The staggering amount of personal information contained on a stolen state computer tape has worried Ohio residents and led Gov. Ted Strickland to call nearly daily briefings since the device was stolen a week ago.
But the sheer amount of information, including the names and Social Security numbers of nearly 400,000 people, means that the state employees, taxpayers and others unlucky enough to be on the tape are actually at a very low risk of having their identities stolen, experts said.
A company that has studied data breaches said personal information is at much greater risk when a particular person or small group of people is targeted, an everyday occurrence with no public announcement to scare away potential thieves.
You are much more at risk if someone goes through your garbage can than if you are part of a large data breach, said Thomas Oscherwitz, vice president of government affairs and chief privacy officer for San-Diego based ID Analytics.
“In that case you are a targeted victim as opposed to a large population where it will be difficult for a fraudster to go through that list,” Oscherwitz said.
The theft was revealed June 15 and Strickland held briefings all but two days of the following week.
Being part of a large data breach is not a prerequisite for identity theft. It can happen to any individual, said Jay Foley, executive director of the Identity Theft Resource Center.
“It will happen to just about everybody, eventually,” Foley said.
ID Analytics, which provides identity-risk management services to some of the country’s largest financial and wireless companies, conducted a study of four data breaches covering about 500,000 consumer identities.
Less than one-tenth of 1 percent, or one in 1,000 identities, was subjected to fraud in the breach the company described as an intentional target by identity thieves. The smaller the data set, the greater the chances that individuals will be victims of identity theft, the company found. ID Analytics said it could not release the specifics of the breaches because they have confidentiality agreements with the organizations supplying the data.
The sample size of the study was small, but the company claims it is the only comprehensive study that has been conducted using information from actual data breaches.
It’s important to differentiate between the types of data breaches when determining risk, Oscherwitz said. Breaches masterminded with intent carry much greater risk than incidental thefts of computers or other devices, or a misplaced data storage device.
The case in Ohio has several barriers to identity theft. The backup tape, stolen out of the car of a state intern on June 10, appears to be part of a ring of theft that targeted a radar detector and stereo equipment in three different cars, what Oscherwitz called an incidental theft.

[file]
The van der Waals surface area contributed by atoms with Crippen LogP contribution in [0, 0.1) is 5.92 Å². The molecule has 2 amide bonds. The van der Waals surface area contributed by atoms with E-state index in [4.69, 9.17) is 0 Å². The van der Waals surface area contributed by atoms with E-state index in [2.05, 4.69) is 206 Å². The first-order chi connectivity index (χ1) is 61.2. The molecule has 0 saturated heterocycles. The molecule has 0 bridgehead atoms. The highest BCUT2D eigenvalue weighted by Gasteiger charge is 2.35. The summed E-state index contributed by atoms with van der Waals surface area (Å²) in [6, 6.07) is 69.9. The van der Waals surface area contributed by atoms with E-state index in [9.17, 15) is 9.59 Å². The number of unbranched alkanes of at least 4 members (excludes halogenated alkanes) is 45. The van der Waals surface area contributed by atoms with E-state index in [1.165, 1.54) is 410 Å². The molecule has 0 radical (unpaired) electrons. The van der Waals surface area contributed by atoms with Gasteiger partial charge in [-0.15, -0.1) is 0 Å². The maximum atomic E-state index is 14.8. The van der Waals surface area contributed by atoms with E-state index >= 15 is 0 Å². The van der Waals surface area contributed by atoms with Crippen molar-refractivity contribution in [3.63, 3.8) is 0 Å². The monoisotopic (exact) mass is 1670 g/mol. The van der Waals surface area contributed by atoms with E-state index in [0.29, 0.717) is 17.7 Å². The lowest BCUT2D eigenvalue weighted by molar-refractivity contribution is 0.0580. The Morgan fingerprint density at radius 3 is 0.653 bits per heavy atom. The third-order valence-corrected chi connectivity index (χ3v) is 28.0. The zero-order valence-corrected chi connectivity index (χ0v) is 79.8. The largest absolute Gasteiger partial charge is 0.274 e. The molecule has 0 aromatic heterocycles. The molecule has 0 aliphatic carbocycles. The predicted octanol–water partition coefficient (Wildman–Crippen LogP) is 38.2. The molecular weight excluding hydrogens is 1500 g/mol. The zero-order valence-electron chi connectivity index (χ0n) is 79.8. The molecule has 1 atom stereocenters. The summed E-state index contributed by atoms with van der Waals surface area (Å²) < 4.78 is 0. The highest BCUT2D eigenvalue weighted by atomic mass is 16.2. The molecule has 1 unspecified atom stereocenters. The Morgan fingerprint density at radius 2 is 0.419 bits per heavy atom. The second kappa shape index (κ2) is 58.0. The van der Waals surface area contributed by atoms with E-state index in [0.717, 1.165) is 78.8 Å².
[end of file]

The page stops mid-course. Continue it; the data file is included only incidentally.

Additionally, Strickland has made a string of public announcements that have led to more than 20,000 people signing up for free identity-theft protection and put any potential thief on alert that accounts are being watched. The study performed by ID Analytics on the data breach targeted intentionally for fraud showed a decrease in activity once public notification was made, Oschwerwitz said.
Strickland has said getting access to the information on the tape to begin with would require specific hardware, software and expertise _ another barrier _ although data security experts have said a thief with time, computer skills and financial resources could get the information because the data was not encrypted.
The sheer number of identities on the tape _ nearly 400,000 _ significantly lowers the risk of any one individual’s identity being stolen, Oscherwitz said. There’s a practical explanation.
If a thief spent five minutes filling out an account application per identity and worked 61/2 hours a day, it would take the thief over 50 years to use all the data containing 1 million identities, the company said. Paying others a modest wage to help and get through the data in a year would cost nearly $1 million.
But there’s one wild card in the rapidly growing world of identity theft that could turn the theory upside down.
“Once the information is out there it can be sold on the black market to people overseas,” said Paul Stephens, director of policy and advocacy at the Privacy Rights Clearinghouse.
“If I were to get a million names and Social Security numbers, I’d be selling them off,” Foley said. “There’s going to be a black market.”
Oscherwitz said his company’s studies are simultaneously comforting and alarming.
“The evidence is there’s less fraud than one would expect,” he said, but the criminals are “very sophisticated.”
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